A new report from Define American and the Norman Lear Center at USC, titled "Change the Narrative, Change the World," found that TV has a long way to go in depicting immigrant stories. About half of immigrant characters were Latinx, the study found, while 21% were white and 12% Asian/Pacific Islander. Immigrant characters were predominantly straight and male. The most common storylines featured deportation, ICE and discussions about being "illegal" and/or "undocumented." “There are definitely some promising findings in the study, findings that provide me with hope. But there are still many areas in which immigrant representation can improve,” says Jose Antonio Vargas, founder, Define American. “The study really highlights the importance of taking an intersectional approach to inclusive storytelling. We’re still seeing undocumented Black immigrants, immigrants with disabilities, and more not receive the level and type of representation those communities deserve. And that has a real impact. For example, Black undocumented immigrants are detained and deported at higher rates than other ethnic groups. But their stories are largely left off-screen and left out of the larger narrative around immigration.” The study also credited Orange Is the New Black, Madam Secretary, Superstore, Ramy, One Day at a Time and How to Get Away with Murder for their important immigrant portrayals.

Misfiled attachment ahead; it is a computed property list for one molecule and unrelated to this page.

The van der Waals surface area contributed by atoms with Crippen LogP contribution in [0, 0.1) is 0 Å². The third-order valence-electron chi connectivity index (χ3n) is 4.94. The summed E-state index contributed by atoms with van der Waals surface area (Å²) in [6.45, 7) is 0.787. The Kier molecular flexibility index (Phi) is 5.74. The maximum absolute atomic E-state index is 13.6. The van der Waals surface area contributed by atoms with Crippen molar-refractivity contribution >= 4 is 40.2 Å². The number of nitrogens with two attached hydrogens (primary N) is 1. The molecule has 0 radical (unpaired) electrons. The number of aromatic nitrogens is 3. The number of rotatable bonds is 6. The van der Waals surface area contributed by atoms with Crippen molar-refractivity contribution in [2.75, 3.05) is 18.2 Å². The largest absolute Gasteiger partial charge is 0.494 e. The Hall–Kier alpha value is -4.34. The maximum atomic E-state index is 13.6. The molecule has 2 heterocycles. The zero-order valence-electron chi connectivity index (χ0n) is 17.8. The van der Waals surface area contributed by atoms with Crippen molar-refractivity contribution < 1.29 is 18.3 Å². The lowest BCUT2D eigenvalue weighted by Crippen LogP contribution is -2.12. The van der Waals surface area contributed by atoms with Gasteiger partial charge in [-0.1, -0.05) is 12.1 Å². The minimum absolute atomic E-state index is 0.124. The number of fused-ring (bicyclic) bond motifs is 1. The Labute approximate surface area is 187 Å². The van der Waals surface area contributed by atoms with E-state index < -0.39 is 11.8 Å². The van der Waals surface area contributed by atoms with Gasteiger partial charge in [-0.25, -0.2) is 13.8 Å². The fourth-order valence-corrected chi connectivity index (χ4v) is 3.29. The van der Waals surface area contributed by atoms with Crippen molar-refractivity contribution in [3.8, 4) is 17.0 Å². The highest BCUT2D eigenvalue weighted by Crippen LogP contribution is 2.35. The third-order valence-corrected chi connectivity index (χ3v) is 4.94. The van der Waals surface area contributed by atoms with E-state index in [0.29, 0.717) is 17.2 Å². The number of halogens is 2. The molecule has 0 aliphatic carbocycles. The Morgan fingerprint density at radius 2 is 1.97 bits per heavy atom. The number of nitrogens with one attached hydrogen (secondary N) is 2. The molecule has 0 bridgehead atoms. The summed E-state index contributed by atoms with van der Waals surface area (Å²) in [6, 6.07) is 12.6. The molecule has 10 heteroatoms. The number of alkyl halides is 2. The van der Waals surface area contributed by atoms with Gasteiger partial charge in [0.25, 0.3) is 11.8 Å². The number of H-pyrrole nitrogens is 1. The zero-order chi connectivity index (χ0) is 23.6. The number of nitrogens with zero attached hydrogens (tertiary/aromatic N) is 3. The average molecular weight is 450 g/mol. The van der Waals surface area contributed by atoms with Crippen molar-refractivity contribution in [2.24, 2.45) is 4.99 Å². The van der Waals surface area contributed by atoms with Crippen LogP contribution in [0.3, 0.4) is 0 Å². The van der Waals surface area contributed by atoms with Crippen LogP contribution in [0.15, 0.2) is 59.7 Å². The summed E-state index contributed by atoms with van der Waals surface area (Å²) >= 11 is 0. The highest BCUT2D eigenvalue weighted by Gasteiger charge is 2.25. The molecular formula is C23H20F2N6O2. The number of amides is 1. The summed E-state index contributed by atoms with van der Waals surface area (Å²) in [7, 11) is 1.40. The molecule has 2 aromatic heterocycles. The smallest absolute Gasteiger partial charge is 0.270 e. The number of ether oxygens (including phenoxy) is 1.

TOPICS: Immigration and TV, How to Get Away with Murder, Madam Secretary, One Day at a Time (2017 series), Orange Is the New Black, Ramy, Superstore, Immigration and Customs Enforcement, Latinos and TV